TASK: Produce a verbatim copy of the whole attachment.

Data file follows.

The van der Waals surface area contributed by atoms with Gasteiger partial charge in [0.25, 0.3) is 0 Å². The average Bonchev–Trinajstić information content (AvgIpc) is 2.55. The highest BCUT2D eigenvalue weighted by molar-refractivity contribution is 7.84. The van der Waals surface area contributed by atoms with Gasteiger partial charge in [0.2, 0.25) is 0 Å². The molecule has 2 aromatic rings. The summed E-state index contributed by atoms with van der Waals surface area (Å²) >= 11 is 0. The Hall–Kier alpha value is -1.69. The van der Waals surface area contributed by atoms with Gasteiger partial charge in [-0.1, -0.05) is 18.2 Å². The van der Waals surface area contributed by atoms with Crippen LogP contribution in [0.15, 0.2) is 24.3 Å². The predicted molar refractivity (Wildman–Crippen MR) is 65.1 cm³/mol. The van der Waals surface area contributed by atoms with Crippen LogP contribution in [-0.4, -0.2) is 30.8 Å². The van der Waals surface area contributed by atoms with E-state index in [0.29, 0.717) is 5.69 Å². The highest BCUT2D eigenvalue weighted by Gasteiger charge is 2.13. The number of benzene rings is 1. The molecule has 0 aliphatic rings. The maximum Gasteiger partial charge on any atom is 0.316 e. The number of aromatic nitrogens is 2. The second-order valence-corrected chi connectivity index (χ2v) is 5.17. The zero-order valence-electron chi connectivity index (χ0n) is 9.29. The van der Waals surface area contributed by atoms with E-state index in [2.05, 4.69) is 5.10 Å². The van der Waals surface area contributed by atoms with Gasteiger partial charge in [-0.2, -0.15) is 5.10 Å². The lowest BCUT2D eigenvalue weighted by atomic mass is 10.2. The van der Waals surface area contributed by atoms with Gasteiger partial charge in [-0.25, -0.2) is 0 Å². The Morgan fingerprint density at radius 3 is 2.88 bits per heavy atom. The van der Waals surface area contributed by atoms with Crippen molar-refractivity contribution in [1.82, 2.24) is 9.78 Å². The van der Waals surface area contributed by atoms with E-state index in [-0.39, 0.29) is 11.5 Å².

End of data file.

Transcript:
The van der Waals surface area contributed by atoms with Gasteiger partial charge in [0.25, 0.3) is 0 Å². The average Bonchev–Trinajstić information content (AvgIpc) is 2.55. The highest BCUT2D eigenvalue weighted by molar-refractivity contribution is 7.84. The van der Waals surface area contributed by atoms with Gasteiger partial charge in [0.2, 0.25) is 0 Å². The molecule has 2 aromatic rings. The summed E-state index contributed by atoms with van der Waals surface area (Å²) >= 11 is 0. The Hall–Kier alpha value is -1.69. The van der Waals surface area contributed by atoms with Gasteiger partial charge in [-0.1, -0.05) is 18.2 Å². The van der Waals surface area contributed by atoms with Crippen LogP contribution in [0.15, 0.2) is 24.3 Å². The predicted molar refractivity (Wildman–Crippen MR) is 65.1 cm³/mol. The van der Waals surface area contributed by atoms with Crippen LogP contribution in [-0.4, -0.2) is 30.8 Å². The van der Waals surface area contributed by atoms with E-state index in [0.29, 0.717) is 5.69 Å². The highest BCUT2D eigenvalue weighted by Gasteiger charge is 2.13. The number of benzene rings is 1. The molecule has 0 aliphatic rings. The maximum Gasteiger partial charge on any atom is 0.316 e. The number of aromatic nitrogens is 2. The second-order valence-corrected chi connectivity index (χ2v) is 5.17. The zero-order valence-electron chi connectivity index (χ0n) is 9.29. The van der Waals surface area contributed by atoms with E-state index in [2.05, 4.69) is 5.10 Å². The van der Waals surface area contributed by atoms with Gasteiger partial charge in [-0.2, -0.15) is 5.10 Å². The lowest BCUT2D eigenvalue weighted by atomic mass is 10.2. The van der Waals surface area contributed by atoms with Gasteiger partial charge in [-0.25, -0.2) is 0 Å². The Morgan fingerprint density at radius 3 is 2.88 bits per heavy atom. The van der Waals surface area contributed by atoms with Crippen molar-refractivity contribution in [1.82, 2.24) is 9.78 Å². The van der Waals surface area contributed by atoms with E-state index in [-0.39, 0.29) is 11.5 Å².